Marijuana use as ‘health problem and not a criminal justice problem’ marks important shift in Arizona
by: Ellen O’Brien | Staff Writer
“Transformative” and “monumental” — that’s how Tim Eckstein, a Jewish criminal defense attorney and member of the Arizona Attorneys for Criminal Justice, describes the passage of Proposition 207, which legalized adult possession of marijuana in Arizona.
“The fundamental recognition that this is a public health problem and not a criminal justice problem, that sort of philosophical shift — the import of that can’t be understated,” Eckstein said.
Arizona voters passed the Smart and Safe Arizona Act, or Prop 207, by a 60% majority in the Nov. 3 election. The initiative legalizes the possession and use of up to 1 ounce of marijuana for adults 21 and older and the cultivation of up to six marijuana plants in a person’s primary residence. The bill also allows for the licensure of businesses selling marijuana for recreational use and imposes a 16% excise tax on sales of marijuana. Smoking marijuana in public places is prohibited.
In one of the most immediate and visible consequences of the vote, Maricopa County Attorney Allister Adel announced Nov. 9 that her office would drop all pending cases for marijuana possession. A survey by the Associated Press found that at least 12 of Arizona’s 15 county attorneys implemented similar policies in November.
“It’s really meaningful to those individuals in that they don’t have to worry about dealing with that particular charge and then all of the life-altering consequences of that,” Eckstein said.
Marijuana possession was previously a felony under Arizona law, and even for first-time offenders who didn’t serve prison time, the record of a felony drug possession charge had long-term consequences, including limiting employment prospects and increasing the chances of serving future prison sentences. In addition to removing the threat of a felony charge, Eckstein said, the initiative will likely ultimately dismantle the industry of diversion programs, drug tests and associated fines and fees that has grown up around the prohibition of marijuana.
Both proponents and opponents of legalizing marijuana often predict dramatic consequences. Yet according to analysis from the Morrison Institute for Pubic Policy at ASU, “the experience from other states suggests minor impacts from legalization,” with a modest increase in marijuana consumption and a decrease in law enforcement activity related to marijuana.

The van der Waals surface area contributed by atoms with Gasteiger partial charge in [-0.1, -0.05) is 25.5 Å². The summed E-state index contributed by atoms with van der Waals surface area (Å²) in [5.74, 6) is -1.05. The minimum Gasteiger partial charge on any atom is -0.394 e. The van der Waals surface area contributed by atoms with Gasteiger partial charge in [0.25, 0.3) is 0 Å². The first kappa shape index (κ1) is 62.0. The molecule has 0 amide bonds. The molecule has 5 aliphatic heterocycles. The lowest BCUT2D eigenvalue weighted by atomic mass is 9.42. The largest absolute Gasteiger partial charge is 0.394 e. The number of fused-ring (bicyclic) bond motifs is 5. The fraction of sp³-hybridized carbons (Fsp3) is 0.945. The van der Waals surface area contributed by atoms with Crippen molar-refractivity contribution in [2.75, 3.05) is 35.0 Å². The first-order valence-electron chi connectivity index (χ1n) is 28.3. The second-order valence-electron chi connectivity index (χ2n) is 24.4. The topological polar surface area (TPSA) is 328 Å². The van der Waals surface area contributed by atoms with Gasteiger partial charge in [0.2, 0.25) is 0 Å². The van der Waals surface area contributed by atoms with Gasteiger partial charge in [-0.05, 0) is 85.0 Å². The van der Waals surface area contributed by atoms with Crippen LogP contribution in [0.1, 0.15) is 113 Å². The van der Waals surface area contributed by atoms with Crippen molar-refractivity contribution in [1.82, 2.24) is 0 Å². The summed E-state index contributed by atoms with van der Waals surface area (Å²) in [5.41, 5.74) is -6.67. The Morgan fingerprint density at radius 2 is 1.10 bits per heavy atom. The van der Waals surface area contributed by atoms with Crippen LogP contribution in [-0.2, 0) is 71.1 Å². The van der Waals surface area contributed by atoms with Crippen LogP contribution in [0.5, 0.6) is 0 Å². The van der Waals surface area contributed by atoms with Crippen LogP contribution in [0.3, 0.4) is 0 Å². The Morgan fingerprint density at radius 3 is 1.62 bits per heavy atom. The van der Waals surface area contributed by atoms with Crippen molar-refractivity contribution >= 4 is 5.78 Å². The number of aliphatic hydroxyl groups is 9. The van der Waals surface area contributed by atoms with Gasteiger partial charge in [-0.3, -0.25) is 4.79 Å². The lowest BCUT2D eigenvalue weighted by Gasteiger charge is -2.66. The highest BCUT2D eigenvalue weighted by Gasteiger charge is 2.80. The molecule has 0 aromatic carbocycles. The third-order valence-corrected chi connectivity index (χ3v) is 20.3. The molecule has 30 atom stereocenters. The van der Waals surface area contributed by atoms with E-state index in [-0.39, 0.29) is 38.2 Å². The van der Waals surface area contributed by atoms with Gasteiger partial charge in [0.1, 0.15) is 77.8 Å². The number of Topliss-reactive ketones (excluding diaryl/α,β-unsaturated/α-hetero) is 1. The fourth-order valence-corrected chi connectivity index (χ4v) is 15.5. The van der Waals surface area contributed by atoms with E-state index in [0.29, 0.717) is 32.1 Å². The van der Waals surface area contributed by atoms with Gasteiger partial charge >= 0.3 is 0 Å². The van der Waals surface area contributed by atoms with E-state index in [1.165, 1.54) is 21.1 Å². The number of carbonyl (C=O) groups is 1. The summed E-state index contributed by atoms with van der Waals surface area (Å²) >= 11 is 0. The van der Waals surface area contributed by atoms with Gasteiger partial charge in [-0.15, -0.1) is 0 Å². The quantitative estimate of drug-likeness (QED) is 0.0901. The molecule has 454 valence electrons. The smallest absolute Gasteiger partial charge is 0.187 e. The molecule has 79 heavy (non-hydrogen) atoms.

Eckstein acknowledges that Arizonans won’t see an immediate change in the number of inmates in prisons and jails as a result of the law, but he suggested that the new law will prevent many people from becoming caught up in the criminal justice system in the first place.
“We’re going to see a decrease in the jail and prison populations, but it’s going to be one that’s over time rather than something that’s dramatic and short-term,” Eckstein said.
Additionally, Eckstein said, the law will allow the criminal justice system, including law enforcement, prosecutors and defense attorneys, to focus on bigger issues.
“Because it reduces the volume of cases for everybody in the system … they can refocus on those cases that really deserve more attention, those [that involve] public safety and serious crimes,” Eckstein said.
Under Prop 207, adult possession of up to 1 ounce of marijuana is legal as of Nov. 30. The Department of Health Services will begin accepting applications for licenses from registered marijuana dispensaries in January 2021, and individuals with a criminal record of marijuana possession can petition to have their record expunged beginning July 12, 2021.
“The real objection to this, that I’ve heard, is the cost side — that if you make it legal, you’re going to increase the number of people who use marijuana and that comes with some societal costs,” Eckstein said. “And that’s certainly true, I don’t disagree with that. But the costs on the other side so far outweigh that.”
For criminal justice advocates, he added, treating marijuana consumption as the public health problem that it is marks a pivotal moment in drug policy in Arizona.
“Whatever we don’t like about it, it’s really a public health issue, not a criminal justice issue,” Eckstein said. “Everything else is possible now because of this.” JN